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Support for Care Leavers Must Remain a Priority

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I was propelled into adulthood as a young man leaving care at just 17-years-old. Determined and ambitious but naïve and lacking confidence, my journey to independence was a tough one. That was close to 50 years ago and it is shocking that young people leaving care still face many of the challenges I faced all those years ago.

Without the constraints of a fairly regimented children's home I found it very hard to adjust to living on my own. The money I earned working in a hospital kitchen and then a large hotel in Harrogate just about covered rent, food, clothes and laundry.

Today sees the launch of National Care Leavers Week (24-30 October) and to mark the occasion, Barnardo's, the UK's leading children's charity, is focusing on the first anniversary of the government's Care Leavers Charter.

The Care Leavers Charter, which I helped launch in October 2012 placed a stake in the ground regarding the support and encouragement needed by care leavers and reminded local authorities across England of the importance of smoothing their transition to adulthood.
Having already been dealt a pretty poor hand to start with, young people leaving care are being forced to become emotionally and financially independent at a very young age.

Without the support network of a family to advise and catch them if they fall, these children find themselves searching for a home, a job and a set of life skills often from the tender age of 16.
Although the Charter has been a good first step with the majority of councils pledging their support, I am keen to assist Barnardo's in highlighting that government must now ensure a positive impact is made on the lives of care leavers.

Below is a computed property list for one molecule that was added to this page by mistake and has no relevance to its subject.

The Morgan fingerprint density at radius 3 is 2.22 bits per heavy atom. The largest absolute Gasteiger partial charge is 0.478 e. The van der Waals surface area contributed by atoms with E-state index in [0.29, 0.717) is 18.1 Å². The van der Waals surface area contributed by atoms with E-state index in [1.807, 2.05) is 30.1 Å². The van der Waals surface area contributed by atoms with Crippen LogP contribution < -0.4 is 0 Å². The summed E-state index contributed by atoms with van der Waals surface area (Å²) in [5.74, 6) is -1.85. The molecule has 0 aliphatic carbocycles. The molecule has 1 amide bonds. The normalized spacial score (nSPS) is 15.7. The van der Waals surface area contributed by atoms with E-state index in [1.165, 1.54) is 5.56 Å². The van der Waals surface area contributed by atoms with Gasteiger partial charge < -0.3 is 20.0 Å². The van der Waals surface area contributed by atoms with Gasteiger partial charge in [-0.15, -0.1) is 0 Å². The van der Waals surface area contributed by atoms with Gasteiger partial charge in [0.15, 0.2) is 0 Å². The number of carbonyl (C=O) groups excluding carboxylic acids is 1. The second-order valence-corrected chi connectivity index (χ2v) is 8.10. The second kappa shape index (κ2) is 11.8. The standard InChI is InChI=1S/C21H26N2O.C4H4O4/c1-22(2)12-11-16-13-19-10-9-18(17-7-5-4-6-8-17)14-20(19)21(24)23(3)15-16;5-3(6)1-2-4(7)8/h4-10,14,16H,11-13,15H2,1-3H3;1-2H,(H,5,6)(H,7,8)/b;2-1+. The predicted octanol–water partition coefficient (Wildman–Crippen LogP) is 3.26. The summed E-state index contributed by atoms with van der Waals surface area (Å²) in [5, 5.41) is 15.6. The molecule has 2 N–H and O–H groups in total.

Barnardo's placed me with my foster mum when I was two years old and at the age of 13 years old I was moved into a Barnardo's home. The charity played an important role in helping me take my first steps into the wider world and paid for my study at Ravensbourne Art College then Central St Martin's, subsequently paving the way to my successful and highly enjoyable career as a fashion designer.

To ensure that help remains available for care leavers who find themselves in the same position as I did all those years ago, the charity is calling for government to raise the cut off age for support from 21 to 25 for those leaving care. This will ensure that all care leavers, including those not currently in employment, education or training have access to a personal adviser who can support and equip them for independence.

Young people leaving care are one of the most vulnerable groups in society, more likely to become homeless, be unemployed and spend time in prison. Some will have been subject to abuse or neglect, and as vulnerable young adults they are likely to need someone to turn to, even after they have turned 18.

Children in foster care should be allowed to remain with their foster carers until they are at least 21, if they wish. Most young people who on average do not permanently leave home until they are in their mid-20s, have parents continuing to give a helping hand long after that point, few will expect them to make their way alone in the adult world from then on.

However this is exactly what we are asking many children leaving the care system to do. Offering care leavers the opportunity to spend extra time in care will help them prepare for the future and the best possible chance of success in their adult lives.

One year on, it is heartening to see progress being made in the commitment to care leavers. Barnardo's and I are very much looking forward to seeing an end to care leavers having to fight for what they are entitled to.